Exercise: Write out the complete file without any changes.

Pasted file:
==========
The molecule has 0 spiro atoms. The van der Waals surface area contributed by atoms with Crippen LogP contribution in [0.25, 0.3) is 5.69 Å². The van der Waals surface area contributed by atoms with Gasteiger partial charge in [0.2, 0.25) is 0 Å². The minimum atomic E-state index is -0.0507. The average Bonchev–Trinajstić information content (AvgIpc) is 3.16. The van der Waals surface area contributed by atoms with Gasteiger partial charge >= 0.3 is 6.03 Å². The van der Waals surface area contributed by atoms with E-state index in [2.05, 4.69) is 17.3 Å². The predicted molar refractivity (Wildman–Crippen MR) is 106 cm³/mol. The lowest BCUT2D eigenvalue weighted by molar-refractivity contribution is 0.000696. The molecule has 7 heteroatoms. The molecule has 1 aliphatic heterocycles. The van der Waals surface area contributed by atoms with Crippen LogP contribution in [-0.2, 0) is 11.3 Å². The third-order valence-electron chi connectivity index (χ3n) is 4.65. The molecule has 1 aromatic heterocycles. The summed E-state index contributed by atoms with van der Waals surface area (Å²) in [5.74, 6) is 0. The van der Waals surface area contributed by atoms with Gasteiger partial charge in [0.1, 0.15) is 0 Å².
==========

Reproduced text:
The molecule has 0 spiro atoms. The van der Waals surface area contributed by atoms with Crippen LogP contribution in [0.25, 0.3) is 5.69 Å². The van der Waals surface area contributed by atoms with Gasteiger partial charge in [0.2, 0.25) is 0 Å². The minimum atomic E-state index is -0.0507. The average Bonchev–Trinajstić information content (AvgIpc) is 3.16. The van der Waals surface area contributed by atoms with Gasteiger partial charge >= 0.3 is 6.03 Å². The van der Waals surface area contributed by atoms with E-state index in [2.05, 4.69) is 17.3 Å². The predicted molar refractivity (Wildman–Crippen MR) is 106 cm³/mol. The lowest BCUT2D eigenvalue weighted by molar-refractivity contribution is 0.000696. The molecule has 7 heteroatoms. The molecule has 1 aliphatic heterocycles. The van der Waals surface area contributed by atoms with Crippen LogP contribution in [-0.2, 0) is 11.3 Å². The third-order valence-electron chi connectivity index (χ3n) is 4.65. The molecule has 1 aromatic heterocycles. The summed E-state index contributed by atoms with van der Waals surface area (Å²) in [5.74, 6) is 0. The van der Waals surface area contributed by atoms with Gasteiger partial charge in [0.1, 0.15) is 0 Å².